Jimenez Still Has That Extra Gear

DUBAI, United Arab Emirates | Give that man a cigar. Oh, don’t worry; he’s already got one. 

     Miguel Angel Jimenez outlasted World No. 4 Lee Westwood on the third extra hole of a nervy sudden-death playoff to take the 2010 Omega Dubai Desert Classic title and the $405,000 first prize. Rest assured the Rioja will be flowing for several days from the spout of the Arabian coffee pot that is one of sport’s most spectacular trophies.


     Jimenez is called “the Mechanic” on tour because he used to fix cars in a garage but, he said Sunday, it also describes the methodical way he plays golf. This is his 19th victory on the European Tour in more than 500 tournaments over 22 years of professional golf. All the more remarkable considering he hates flying. “I don’t like airplanes; I’m in the wrong business,” he said, laughing.

      It’s a tribute to his new-found fitness regime (sweating every day in the gym for the past three weeks) that his 46-year-old engine is still running strong and keeping pace with the super-fit 20-year-olds storming the game. Though it probably has just as much to do with his fondness for the preservative qualities of fine wine.

“When I came on Tour in 1988, I was playing against Nick Faldo, Seve (Ballesteros), Woosie (Ian Woosnam), Bernhard Langer and Sandy Lyle,” Jimenez said. “They are from the top of the wave, the big explosion of European golf. They were my idols and now they are off doing other things and I am still here with the new kids, the new era,” he said, laughing some more. To be sure, he is showing them he can still play.

      He was paired the first two rounds with Pablo Martin (age 23) and Rory McIlroy (20), two rising stars of the game with a combined age three years shy of the old Spaniard. And yet he outscored them all to become the oldest winner on the European Tour since a 47-year-old Mark O’Meara won this tournament in 2004. And he did it all with a friend on his bag, having recently parted company with his regular caddie. A vacancy still applies. Résumés, please, to the Caddy Shack, European Tour HQ, London, England.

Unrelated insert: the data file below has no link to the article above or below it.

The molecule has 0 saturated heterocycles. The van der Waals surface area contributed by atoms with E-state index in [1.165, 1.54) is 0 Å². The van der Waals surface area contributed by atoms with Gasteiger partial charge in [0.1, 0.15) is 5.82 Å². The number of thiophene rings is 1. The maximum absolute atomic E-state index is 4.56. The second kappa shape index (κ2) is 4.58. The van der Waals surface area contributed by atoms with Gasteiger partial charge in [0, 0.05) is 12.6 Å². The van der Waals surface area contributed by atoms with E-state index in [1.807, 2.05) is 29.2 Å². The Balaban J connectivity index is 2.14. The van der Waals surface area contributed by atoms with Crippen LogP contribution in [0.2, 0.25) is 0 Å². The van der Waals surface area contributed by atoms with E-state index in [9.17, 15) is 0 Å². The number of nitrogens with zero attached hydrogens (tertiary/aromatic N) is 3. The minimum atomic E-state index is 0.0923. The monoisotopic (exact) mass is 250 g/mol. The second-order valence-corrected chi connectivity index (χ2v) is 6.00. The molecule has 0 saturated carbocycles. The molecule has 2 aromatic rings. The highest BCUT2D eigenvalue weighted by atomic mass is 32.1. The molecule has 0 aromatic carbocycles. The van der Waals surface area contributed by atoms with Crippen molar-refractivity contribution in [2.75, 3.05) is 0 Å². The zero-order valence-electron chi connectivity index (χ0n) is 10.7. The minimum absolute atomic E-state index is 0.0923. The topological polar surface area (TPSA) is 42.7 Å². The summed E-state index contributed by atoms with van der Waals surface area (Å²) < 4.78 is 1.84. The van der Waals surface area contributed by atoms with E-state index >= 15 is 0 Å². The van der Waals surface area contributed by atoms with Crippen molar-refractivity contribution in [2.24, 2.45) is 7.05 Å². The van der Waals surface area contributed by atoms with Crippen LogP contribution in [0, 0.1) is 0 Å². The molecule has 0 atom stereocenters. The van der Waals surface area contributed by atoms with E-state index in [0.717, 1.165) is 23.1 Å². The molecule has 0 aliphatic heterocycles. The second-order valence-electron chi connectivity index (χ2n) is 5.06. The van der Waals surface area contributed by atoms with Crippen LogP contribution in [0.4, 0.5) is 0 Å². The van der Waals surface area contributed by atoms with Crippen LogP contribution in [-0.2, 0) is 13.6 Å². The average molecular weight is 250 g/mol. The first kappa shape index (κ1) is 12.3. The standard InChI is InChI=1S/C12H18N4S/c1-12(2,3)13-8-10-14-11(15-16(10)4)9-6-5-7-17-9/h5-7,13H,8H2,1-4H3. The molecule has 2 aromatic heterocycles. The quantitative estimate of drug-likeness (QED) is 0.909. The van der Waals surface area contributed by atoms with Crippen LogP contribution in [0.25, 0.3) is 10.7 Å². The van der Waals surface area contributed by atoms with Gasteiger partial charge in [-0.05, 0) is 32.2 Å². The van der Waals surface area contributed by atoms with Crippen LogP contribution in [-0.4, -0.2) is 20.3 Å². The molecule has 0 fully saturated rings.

Jimenez’s ninth victory in his 40s propels him into the World’s Top 30 and gains him a place in the WGC-Bridgestone Invitational. “Like a good wine, I get better and better with age,” he said. “Guys like Rory McIlroy and Alvaro Quiros hit the ball so long, it’s difficult for guys like me. But here I am.”

      But there is still an empty column in his career statistics – that elusive major championship victory. He has racked up three top 10s in The Masters and one in the PGA Championship. But his best finish overall was a tie for third to champion David Duval in the 2001 British Open and T2 to Tiger Woods in the 2000 U.S. Open. “A major is something I would love to have,” he said. “I hope I have another chance to be on top of a leaderboard and have my chances to win one.”

      Jimenez and Westwood are Ryder Cup teammates who know each other well. They crossed paths coming in and out of the media center Saturday night as joint leaders. “Not you again,” said Jimenez joking. “Yeah, sorry.” Westwood countered. They were the last men standing after 72 holes and bumped into each other behind the 18th green, waiting for the playoff to begin. “C’mon Lee, let’s go.” Jimenez said. This time Westwood had his game face on. No time for idle banter. For Jimenez, his extended life on tour feels like a beautiful way to lead a life. But for Westwood, it’s serious business. He’s on a mission in his 30s to live up to the potential he showed in his 20s.

      Westwood said on the eve of the final round that he wasn’t going to take on any sucker pins but it was just that at the fifth hole that derailed his day. He started off quickly with two birdies, but a double-bogey at the fifth brought him back into the pack with Jimenez. “I went for the flag and I shouldn’t have,” he admitted. His manager, Chubby Chandler, said: “The trouble with Lee is that he is so good now that he sometimes can’t stop himself from going at flags.” Another lesson learned, perhaps, for the European No.1.

      Westwood has now finished third and second in consecutive weeks. Not bad considering he is traditionally a slow starter – 11 of his 14 top 10s in 2009 came after June, including victory at the Portugal Masters and the Dubai World Championship. He’s back training after taking six weeks off over Christmas and his detox diet is, he said, reluctantly, up and running. “Sacrifices have to be made if you want to be the best in the world. I haven’t had a drink for four weeks. It feels like four years,” he said laughing.

      One suspects that’s a training regime too far for the affable Jimenez. Puffing on his cigar in the media interview room (you don’t get that at Riviera and Pebble Beach), the laid back Mechanic said: “I enjoy life on the course and life at home.” The 46-year-old with a ponytail must be the oldest hippie on tour. 

      “Yeah, man, far out,” he didn’t add.         

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